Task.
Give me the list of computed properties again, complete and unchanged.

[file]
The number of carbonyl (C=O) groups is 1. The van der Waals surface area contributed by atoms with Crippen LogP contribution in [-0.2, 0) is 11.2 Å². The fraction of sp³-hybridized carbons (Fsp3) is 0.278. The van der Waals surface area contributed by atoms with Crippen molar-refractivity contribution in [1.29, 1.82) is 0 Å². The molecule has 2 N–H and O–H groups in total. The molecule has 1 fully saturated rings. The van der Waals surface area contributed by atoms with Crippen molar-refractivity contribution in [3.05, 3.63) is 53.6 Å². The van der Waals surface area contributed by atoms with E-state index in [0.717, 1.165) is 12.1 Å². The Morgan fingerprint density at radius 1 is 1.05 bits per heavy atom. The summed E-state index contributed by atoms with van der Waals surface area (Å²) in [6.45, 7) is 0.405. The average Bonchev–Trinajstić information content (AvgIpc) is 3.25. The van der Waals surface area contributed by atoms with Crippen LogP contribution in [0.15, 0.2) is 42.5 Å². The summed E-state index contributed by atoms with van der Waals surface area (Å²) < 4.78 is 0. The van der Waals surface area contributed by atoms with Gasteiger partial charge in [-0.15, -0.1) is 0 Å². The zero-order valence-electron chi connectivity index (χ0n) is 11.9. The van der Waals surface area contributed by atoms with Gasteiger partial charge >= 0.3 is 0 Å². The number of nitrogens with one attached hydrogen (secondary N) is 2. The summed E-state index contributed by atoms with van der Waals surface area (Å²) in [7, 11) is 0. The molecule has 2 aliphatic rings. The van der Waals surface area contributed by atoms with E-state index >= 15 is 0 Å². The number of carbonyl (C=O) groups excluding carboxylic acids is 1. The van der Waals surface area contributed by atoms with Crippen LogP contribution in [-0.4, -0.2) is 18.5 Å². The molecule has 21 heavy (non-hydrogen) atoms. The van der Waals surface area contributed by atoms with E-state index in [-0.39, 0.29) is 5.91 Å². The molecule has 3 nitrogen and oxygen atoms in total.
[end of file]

The number of carbonyl (C=O) groups is 1. The van der Waals surface area contributed by atoms with Crippen LogP contribution in [-0.2, 0) is 11.2 Å². The fraction of sp³-hybridized carbons (Fsp3) is 0.278. The van der Waals surface area contributed by atoms with Crippen molar-refractivity contribution in [1.29, 1.82) is 0 Å². The molecule has 2 N–H and O–H groups in total. The molecule has 1 fully saturated rings. The van der Waals surface area contributed by atoms with Crippen molar-refractivity contribution in [3.05, 3.63) is 53.6 Å². The van der Waals surface area contributed by atoms with E-state index in [0.717, 1.165) is 12.1 Å². The Morgan fingerprint density at radius 1 is 1.05 bits per heavy atom. The summed E-state index contributed by atoms with van der Waals surface area (Å²) in [6.45, 7) is 0.405. The average Bonchev–Trinajstić information content (AvgIpc) is 3.25. The van der Waals surface area contributed by atoms with Crippen LogP contribution in [0.15, 0.2) is 42.5 Å². The summed E-state index contributed by atoms with van der Waals surface area (Å²) < 4.78 is 0. The van der Waals surface area contributed by atoms with Gasteiger partial charge in [-0.15, -0.1) is 0 Å². The zero-order valence-electron chi connectivity index (χ0n) is 11.9. The van der Waals surface area contributed by atoms with Gasteiger partial charge >= 0.3 is 0 Å². The number of nitrogens with one attached hydrogen (secondary N) is 2. The summed E-state index contributed by atoms with van der Waals surface area (Å²) in [7, 11) is 0. The molecule has 2 aliphatic rings. The van der Waals surface area contributed by atoms with E-state index >= 15 is 0 Å². The number of carbonyl (C=O) groups excluding carboxylic acids is 1. The van der Waals surface area contributed by atoms with Crippen LogP contribution in [-0.4, -0.2) is 18.5 Å². The molecule has 21 heavy (non-hydrogen) atoms. The van der Waals surface area contributed by atoms with E-state index in [-0.39, 0.29) is 5.91 Å². The molecule has 3 nitrogen and oxygen atoms in total.